A mum found her two-year-old boy had cancer when she noticed a slight squint in one of his eyes.

Amy Waddle from Crawley said the squint in Teddy’s right eye seemed to happen when he was concentrating on something.

Amy, 32, and her partner Brian Cossins, 45, first noticed this last summer.

“We had an appointment with the health visitor in July anyway and she noticed the squint too and referred us to the hospital,” said Amy.

There then followed a series of hospital visits to see different doctors. Each time Teddy became scared and distressed at all the examinations he had to have.

“During this time, I noticed the eye changing,” said Amy. “There was a bit of a glow to it in certain lights and it changed from bright blue to a much darker colour.

“I couldn’t help Googling and before the doctors formally diagnosed it, I just knew it was retinoblastoma. Call it mother’s instinct, but I just knew. And when we saw the doctor, I could see in his face, it was going to be bad news.

“By chance, on the day we were at East Surrey Hospital, there was a retinoblastoma surgeon there. We were taken into a room and told it was a grade E tumour and that his eye would have to be removed.

“I think they were expecting me to collapse into tears but I had already done a lot of crying. I don’t know how many times I dreamt of his funeral. It was a really awful time. So by the time they told us he had cancer, I was ready for it.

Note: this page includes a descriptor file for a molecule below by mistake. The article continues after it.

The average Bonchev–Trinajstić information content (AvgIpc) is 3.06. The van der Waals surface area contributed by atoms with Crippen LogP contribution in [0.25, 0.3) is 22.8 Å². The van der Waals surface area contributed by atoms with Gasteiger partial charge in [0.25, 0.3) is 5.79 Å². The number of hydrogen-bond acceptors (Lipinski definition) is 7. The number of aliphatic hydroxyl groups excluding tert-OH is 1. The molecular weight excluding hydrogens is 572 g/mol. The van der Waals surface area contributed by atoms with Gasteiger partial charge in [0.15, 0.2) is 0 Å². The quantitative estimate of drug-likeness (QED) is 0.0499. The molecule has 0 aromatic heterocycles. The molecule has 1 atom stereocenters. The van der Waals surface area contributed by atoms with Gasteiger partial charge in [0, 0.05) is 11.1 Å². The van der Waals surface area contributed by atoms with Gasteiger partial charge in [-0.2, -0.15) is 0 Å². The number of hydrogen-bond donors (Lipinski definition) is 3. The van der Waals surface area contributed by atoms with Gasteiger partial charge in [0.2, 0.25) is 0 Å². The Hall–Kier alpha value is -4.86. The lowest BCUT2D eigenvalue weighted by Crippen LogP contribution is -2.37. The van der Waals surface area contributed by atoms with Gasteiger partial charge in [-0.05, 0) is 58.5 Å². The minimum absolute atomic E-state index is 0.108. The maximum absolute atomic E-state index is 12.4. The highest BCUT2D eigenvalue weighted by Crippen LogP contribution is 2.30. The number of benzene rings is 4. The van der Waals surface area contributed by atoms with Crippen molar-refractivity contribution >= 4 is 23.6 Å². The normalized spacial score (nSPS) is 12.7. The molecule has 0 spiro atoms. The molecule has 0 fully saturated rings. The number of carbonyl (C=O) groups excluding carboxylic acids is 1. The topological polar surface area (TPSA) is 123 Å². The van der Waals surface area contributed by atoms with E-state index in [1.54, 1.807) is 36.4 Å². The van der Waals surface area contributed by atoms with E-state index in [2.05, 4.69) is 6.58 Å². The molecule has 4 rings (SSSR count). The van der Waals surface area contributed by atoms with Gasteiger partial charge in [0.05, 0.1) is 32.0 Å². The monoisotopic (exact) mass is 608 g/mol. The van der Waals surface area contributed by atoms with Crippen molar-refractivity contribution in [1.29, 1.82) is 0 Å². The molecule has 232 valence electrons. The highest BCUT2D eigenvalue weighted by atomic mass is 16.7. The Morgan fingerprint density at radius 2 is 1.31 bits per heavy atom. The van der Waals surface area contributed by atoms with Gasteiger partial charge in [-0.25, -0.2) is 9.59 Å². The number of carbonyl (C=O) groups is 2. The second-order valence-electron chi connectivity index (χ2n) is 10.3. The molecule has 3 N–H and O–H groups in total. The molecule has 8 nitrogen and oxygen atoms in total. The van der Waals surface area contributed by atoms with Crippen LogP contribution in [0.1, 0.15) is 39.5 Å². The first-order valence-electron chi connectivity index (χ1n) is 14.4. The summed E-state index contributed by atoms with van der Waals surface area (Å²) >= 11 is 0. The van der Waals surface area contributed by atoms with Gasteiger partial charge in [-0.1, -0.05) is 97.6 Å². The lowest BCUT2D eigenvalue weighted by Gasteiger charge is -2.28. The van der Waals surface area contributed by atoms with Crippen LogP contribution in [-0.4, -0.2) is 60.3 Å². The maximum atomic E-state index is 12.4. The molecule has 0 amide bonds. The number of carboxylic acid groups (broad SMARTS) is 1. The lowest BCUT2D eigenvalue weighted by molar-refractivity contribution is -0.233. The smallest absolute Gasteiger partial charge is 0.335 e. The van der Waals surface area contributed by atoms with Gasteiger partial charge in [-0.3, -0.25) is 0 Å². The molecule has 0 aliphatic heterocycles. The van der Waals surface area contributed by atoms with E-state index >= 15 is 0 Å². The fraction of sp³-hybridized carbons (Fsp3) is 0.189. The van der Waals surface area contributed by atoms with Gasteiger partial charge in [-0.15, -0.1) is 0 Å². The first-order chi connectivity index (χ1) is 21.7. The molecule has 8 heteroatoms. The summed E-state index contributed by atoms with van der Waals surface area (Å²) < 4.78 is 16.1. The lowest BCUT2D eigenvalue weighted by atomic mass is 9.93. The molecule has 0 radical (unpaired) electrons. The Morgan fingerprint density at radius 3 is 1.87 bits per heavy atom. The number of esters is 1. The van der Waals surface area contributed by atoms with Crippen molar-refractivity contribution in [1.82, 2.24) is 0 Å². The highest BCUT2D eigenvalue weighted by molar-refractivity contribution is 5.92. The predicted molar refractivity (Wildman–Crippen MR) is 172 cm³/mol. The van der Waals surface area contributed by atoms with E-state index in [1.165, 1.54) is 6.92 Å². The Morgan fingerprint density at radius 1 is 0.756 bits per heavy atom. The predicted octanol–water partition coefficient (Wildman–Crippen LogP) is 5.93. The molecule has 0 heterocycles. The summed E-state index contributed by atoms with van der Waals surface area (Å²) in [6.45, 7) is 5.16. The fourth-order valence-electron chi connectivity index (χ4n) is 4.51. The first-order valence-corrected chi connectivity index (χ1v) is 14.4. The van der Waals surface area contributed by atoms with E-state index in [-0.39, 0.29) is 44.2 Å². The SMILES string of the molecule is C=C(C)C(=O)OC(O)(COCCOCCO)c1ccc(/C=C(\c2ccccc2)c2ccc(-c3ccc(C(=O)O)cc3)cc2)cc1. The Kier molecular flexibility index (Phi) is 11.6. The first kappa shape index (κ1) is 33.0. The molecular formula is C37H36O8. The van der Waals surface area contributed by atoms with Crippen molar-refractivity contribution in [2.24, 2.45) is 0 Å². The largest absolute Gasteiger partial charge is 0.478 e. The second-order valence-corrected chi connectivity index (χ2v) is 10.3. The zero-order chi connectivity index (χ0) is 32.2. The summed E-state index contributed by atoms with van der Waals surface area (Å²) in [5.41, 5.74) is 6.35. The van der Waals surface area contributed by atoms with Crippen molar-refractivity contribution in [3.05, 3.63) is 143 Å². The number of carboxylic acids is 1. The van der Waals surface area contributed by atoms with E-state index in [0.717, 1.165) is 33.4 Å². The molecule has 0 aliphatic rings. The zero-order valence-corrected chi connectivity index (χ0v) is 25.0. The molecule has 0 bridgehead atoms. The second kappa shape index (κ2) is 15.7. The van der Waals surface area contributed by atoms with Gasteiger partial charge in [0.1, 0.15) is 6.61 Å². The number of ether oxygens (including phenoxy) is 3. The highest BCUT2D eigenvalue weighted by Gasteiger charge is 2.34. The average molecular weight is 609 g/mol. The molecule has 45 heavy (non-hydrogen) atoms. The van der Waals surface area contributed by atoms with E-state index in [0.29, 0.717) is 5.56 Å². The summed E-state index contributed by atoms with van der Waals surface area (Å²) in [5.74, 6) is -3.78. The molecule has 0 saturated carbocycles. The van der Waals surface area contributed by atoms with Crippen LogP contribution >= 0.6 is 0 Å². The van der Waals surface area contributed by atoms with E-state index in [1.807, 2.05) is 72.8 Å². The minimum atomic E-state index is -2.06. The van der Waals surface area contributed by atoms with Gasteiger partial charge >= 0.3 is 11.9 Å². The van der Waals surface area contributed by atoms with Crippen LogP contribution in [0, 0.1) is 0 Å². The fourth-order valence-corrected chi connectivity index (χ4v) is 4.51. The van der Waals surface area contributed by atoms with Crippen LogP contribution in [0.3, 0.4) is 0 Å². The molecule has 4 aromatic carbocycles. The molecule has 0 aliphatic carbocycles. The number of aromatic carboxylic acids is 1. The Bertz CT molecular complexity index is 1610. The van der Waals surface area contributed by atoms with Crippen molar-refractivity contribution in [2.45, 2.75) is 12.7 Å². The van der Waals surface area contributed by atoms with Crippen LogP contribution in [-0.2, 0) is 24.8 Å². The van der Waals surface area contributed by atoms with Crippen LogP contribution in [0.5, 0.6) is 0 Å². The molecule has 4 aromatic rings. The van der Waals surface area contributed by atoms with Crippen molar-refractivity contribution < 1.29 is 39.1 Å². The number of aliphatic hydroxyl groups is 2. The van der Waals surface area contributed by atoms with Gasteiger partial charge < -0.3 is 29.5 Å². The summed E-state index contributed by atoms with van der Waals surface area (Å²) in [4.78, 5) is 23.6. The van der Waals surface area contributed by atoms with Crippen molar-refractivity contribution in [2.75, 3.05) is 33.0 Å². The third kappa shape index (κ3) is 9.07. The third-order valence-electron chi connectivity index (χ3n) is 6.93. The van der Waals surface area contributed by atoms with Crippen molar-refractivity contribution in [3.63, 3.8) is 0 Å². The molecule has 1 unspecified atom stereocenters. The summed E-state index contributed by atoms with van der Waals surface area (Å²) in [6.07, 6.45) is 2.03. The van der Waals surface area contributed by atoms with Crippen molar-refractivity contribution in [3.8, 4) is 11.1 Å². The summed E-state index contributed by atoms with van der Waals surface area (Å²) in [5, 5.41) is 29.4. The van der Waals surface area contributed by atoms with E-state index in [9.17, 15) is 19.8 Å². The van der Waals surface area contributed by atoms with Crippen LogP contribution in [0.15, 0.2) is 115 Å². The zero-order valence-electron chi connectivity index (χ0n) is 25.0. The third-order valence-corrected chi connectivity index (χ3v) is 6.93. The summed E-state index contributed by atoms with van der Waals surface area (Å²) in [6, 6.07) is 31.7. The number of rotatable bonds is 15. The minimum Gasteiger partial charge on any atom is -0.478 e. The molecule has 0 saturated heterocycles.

“The doctor said: ‘We’re going to have to take his eye but I am certain we can save his life’.

“The only time Teddy ever complained about his eye hurting was the day before it was removed.”

As traumatic as that was, Teddy did not need chemotherapy or any further treatment.

Further tests also showed that there was no genetic link so Teddy’s other eye was safe and his nine-month-old brother Parker was not at risk.

Teddy has to have his prosthetic eye changed every three months while he grows.

“He takes it out all the time!” said Amy.

“He’s bright – he knows all his numbers and colours – and he’s a very happy little boy. He’s not good on stairs – he has trouble with depth perception but that will improve with time.”

Teddy has now been recognised for his bravery with a special national award - a Cancer Research UK for Children and Young People Star Award.

Every child nominated for a star receives the accolade.

A spokesman for the charity said: “There is no judging panel because the charity believes every child diagnosed with cancer deserves special recognition.”

As well as a star-shaped trophy, Teddy received a £50 TK Maxx gift card, t-shirt and a certificate. His brother Parker, who is nine months old, received a certificate too. 

“Teddy was so proud when he got his star award – he absolutely loves it and loves to play with it and tell me it’s his star,” added Amy.